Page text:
US CDC Reloads Vaccine Committee

ACIP recommends guidance for the use of vaccine
CDC vaccine 2024
by Patrick Sommer
Austin (Precision Vaccinations News)

When the U.S. Centers for Disease Control and Prevention (CDC) vaccine advisory committee meets in late February 2024, there will be several new faces offering their sights.

As of January 11, 2024, only seven of 15 Advisory Committee on Immunization Practices (ACIP) members were listed on the CDC's website.

However, the U.S. Department of Health and Human Services (HHS) recently announced that it is filling eight vacancies, including the chairmanship.

To fill vacancies, the HHS Secretary selects members following an application and nomination process.

Fourteen members have expertise in vaccinology, immunology, pediatrics, internal medicine, nursing, family medicine, virology, public health, infectious diseases, and/or preventive medicine.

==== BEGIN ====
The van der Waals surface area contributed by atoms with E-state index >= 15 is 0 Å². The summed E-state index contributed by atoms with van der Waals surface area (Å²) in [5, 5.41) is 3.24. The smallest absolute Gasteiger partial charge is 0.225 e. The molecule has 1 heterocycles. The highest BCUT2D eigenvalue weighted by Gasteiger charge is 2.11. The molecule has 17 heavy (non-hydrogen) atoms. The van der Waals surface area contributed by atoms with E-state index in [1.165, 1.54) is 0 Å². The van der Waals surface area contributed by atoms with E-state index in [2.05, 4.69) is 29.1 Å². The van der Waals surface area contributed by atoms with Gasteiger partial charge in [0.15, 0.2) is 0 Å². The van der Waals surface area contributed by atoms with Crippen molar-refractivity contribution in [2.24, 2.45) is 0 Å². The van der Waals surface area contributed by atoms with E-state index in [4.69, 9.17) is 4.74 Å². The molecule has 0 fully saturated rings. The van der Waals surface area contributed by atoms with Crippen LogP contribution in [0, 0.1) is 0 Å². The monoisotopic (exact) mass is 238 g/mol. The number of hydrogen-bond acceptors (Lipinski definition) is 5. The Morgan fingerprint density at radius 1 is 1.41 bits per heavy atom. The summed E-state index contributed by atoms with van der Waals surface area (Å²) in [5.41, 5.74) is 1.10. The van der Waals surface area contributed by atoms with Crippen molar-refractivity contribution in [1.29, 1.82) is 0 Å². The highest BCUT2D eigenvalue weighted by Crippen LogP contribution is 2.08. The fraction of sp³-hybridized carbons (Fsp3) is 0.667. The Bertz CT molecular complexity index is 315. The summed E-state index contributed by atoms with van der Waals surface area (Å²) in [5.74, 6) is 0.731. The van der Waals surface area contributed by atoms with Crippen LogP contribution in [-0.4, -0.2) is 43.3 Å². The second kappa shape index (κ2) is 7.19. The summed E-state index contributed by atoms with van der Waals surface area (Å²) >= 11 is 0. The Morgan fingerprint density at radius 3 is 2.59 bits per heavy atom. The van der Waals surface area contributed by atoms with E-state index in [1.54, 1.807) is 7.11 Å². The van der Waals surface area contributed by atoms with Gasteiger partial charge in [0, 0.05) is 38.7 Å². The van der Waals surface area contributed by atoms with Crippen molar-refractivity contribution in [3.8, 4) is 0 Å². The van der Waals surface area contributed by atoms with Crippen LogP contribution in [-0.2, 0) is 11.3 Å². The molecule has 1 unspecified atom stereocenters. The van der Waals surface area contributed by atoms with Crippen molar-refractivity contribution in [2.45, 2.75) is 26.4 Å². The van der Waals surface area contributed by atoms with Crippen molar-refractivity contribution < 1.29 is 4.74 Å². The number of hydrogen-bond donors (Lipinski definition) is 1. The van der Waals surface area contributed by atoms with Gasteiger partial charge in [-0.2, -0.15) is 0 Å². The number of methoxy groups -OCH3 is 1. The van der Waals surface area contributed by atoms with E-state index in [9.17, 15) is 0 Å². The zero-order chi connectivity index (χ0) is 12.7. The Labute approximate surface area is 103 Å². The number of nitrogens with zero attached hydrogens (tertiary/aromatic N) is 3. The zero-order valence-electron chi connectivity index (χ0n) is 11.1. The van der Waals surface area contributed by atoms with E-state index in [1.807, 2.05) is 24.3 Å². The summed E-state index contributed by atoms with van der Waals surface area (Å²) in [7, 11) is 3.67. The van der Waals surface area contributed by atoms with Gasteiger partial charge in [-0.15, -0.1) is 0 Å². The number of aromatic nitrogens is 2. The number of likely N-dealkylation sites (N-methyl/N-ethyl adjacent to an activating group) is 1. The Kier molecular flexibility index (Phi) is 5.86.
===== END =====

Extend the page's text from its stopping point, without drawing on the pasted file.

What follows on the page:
And one member is a consumer representative who provides perspectives on vaccination's social and community aspects.

The ACIP develops recommendations for U.S. immunizations, including ages when vaccines should be given, number of doses, time between doses, and precautions and contraindications.

Helen Branswell, a Stat News Senior Writer, Infectious Diseases, confirmed who will be joining the ACIP committee ahead of the next meeting.

In addition to the 15 voting members, ACIP includes eight ex officio members who represent other federal agencies with responsibility for immunization programs and 30 non-voting representatives of liaison organizations that bring related immunization expertise.

The ACIP meeting on February 28-29, 2024, posted its draft agenda in early February, as did the webcast link. These meetings are open to the public, in listening mode.

Vaccines to be discussed include but are not limited to Chikungunya, Polio, RSV, and Meningococcal.

ACIP's recommendations are reviewed and approved by the CDC Director and the HHS.

U.S. states determine the local applicability of vaccine recommendations once published in the CDC's MMWR. And state laws establish vaccination requirements for schools and businesses.

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